The blueprint challenges Congress to push aside partisan differences and reduce military and domestic spending, to cut Medicare spending and pare down or eliminate popular tax breaks - such as the earned-income tax credit and the mortgage-interest deduction. It would put the country on a path toward reducing trillion-dollar deficits, reining in the $13.860 trillion national debt and putting Social Security on solid financial footing for the next 75 years.

Under the plan, the corporate tax rate drops to 26 percent from 35 percent, and individual tax rates and six individual tax rates of today are replaced with three tax brackets: 8 percent up to $70,000 of annual income; 14 percent up to $210,000 of annual income; and 23 percent for everyone else.

But it hasn’t been enough to sway the three House Republicans on the commission - Reps. Paul D. Ryan of Wisconsin, Dave Camp of Michigan, and Jeb Hensarling of Texas. They signaled their intention to vote against it, saying they couldn’t accept the plan’s proposed tax increases and said the plan did not address the problem of rising health care costs and what they deemed to be the problems created by Mr. Obama’s new health care overhaul law.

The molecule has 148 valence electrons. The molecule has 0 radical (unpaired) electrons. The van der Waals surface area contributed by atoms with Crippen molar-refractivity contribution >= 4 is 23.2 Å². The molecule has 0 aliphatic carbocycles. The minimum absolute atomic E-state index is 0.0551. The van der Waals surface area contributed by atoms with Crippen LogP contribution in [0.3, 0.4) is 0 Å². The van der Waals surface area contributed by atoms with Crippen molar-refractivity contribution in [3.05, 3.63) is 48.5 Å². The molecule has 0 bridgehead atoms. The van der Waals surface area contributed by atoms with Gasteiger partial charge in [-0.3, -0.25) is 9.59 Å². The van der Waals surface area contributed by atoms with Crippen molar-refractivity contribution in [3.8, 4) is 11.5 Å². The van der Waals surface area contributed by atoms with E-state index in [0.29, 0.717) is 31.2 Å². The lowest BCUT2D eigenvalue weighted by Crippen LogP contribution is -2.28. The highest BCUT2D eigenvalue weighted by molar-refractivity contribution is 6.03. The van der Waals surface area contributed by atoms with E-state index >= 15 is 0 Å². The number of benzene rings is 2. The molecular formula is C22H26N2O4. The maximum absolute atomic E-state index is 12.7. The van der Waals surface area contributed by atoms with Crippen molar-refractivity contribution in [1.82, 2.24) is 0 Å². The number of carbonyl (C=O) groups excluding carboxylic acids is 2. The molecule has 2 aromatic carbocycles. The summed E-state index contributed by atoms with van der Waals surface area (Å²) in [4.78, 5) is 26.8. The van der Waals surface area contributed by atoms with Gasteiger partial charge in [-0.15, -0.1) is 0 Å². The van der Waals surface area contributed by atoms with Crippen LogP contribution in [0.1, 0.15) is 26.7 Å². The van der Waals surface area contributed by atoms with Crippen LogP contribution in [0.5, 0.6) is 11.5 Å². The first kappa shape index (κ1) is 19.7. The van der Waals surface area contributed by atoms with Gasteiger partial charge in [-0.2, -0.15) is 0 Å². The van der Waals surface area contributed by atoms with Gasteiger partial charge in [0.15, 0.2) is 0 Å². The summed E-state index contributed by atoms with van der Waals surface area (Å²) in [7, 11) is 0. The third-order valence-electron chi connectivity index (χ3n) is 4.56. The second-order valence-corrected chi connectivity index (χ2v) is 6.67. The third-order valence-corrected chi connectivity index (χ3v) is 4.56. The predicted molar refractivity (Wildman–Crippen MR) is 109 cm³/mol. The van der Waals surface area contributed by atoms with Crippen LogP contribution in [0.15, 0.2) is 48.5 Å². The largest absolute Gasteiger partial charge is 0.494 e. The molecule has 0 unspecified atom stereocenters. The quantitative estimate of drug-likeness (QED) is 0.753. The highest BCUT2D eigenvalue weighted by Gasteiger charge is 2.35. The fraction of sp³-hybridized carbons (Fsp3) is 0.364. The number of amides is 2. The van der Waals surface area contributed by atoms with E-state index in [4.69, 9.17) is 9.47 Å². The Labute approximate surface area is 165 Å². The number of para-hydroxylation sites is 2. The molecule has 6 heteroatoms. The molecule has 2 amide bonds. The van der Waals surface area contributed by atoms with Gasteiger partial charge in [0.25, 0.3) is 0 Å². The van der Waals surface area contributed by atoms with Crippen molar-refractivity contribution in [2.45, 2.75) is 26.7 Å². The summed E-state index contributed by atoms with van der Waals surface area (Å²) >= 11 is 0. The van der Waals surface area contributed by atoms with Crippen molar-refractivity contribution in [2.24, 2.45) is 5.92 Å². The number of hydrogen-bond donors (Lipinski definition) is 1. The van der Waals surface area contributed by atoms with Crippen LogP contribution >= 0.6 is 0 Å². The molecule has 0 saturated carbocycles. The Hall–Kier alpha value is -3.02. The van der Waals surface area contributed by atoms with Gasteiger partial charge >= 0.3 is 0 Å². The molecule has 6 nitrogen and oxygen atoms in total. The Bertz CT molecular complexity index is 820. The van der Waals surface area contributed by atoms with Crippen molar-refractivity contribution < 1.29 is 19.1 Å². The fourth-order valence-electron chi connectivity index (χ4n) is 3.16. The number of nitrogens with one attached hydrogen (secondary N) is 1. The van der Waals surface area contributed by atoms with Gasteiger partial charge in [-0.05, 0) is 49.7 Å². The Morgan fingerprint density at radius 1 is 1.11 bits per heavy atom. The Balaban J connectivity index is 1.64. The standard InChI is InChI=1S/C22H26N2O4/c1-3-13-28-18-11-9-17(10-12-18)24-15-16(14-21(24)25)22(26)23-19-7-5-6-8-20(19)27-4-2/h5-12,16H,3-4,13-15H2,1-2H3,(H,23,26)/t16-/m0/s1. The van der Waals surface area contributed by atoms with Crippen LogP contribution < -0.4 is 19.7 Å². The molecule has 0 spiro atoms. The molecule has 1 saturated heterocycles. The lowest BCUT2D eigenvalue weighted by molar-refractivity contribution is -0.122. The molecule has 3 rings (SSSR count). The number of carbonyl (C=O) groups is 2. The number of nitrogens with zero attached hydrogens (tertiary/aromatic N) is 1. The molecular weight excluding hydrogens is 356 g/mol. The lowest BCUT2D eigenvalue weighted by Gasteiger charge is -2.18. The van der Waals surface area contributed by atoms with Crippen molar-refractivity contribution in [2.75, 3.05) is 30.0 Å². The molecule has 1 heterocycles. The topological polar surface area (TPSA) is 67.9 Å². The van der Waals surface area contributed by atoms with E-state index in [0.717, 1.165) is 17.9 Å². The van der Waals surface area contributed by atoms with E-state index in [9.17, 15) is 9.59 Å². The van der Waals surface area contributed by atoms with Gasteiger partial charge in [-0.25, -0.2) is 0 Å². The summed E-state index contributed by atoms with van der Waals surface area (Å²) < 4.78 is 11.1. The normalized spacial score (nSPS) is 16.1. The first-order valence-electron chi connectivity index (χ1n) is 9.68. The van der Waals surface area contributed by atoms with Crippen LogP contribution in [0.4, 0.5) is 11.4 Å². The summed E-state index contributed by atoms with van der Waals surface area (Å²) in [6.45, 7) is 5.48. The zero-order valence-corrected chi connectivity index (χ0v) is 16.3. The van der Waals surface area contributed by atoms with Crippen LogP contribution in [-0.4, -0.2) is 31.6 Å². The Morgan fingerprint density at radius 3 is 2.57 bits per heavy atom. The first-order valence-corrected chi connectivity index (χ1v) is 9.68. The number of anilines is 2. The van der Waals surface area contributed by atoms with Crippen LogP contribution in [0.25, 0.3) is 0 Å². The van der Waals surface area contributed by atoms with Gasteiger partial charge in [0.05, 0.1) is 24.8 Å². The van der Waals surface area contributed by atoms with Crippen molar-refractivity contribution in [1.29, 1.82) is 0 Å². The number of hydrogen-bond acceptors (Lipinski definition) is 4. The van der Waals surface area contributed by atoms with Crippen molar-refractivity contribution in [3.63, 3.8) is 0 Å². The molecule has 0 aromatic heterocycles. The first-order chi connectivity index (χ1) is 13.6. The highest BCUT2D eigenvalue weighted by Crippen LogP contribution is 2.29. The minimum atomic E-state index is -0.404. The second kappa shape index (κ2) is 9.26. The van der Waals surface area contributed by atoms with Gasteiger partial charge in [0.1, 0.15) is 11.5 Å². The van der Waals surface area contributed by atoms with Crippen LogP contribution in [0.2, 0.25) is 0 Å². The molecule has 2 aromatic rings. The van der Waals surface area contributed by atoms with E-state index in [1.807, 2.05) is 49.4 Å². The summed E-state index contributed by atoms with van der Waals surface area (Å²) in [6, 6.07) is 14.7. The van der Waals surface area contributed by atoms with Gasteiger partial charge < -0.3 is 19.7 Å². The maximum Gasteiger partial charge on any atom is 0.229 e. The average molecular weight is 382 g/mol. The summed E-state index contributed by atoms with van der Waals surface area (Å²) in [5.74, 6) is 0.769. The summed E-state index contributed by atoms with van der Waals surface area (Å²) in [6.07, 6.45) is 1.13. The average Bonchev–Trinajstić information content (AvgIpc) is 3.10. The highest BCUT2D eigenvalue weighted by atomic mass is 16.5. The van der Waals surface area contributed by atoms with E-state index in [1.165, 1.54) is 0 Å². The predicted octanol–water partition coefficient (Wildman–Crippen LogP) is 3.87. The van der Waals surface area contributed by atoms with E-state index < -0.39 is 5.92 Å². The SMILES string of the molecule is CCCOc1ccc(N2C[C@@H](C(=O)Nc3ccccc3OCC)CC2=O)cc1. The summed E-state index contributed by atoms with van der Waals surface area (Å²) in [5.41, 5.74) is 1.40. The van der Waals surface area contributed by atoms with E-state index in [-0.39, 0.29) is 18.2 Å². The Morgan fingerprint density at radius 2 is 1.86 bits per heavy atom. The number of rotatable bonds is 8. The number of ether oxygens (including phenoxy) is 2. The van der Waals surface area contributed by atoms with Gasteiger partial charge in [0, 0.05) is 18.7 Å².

“The reason I can’t vote for the thing is because not only did it not address the elephant in the room - health care - it made it fatter,” Mr. Ryan told reporters at a breakfast sponsored by the Christian Science Monitor. “If you are going to fix this fiscal crisis, you have to take on health care.”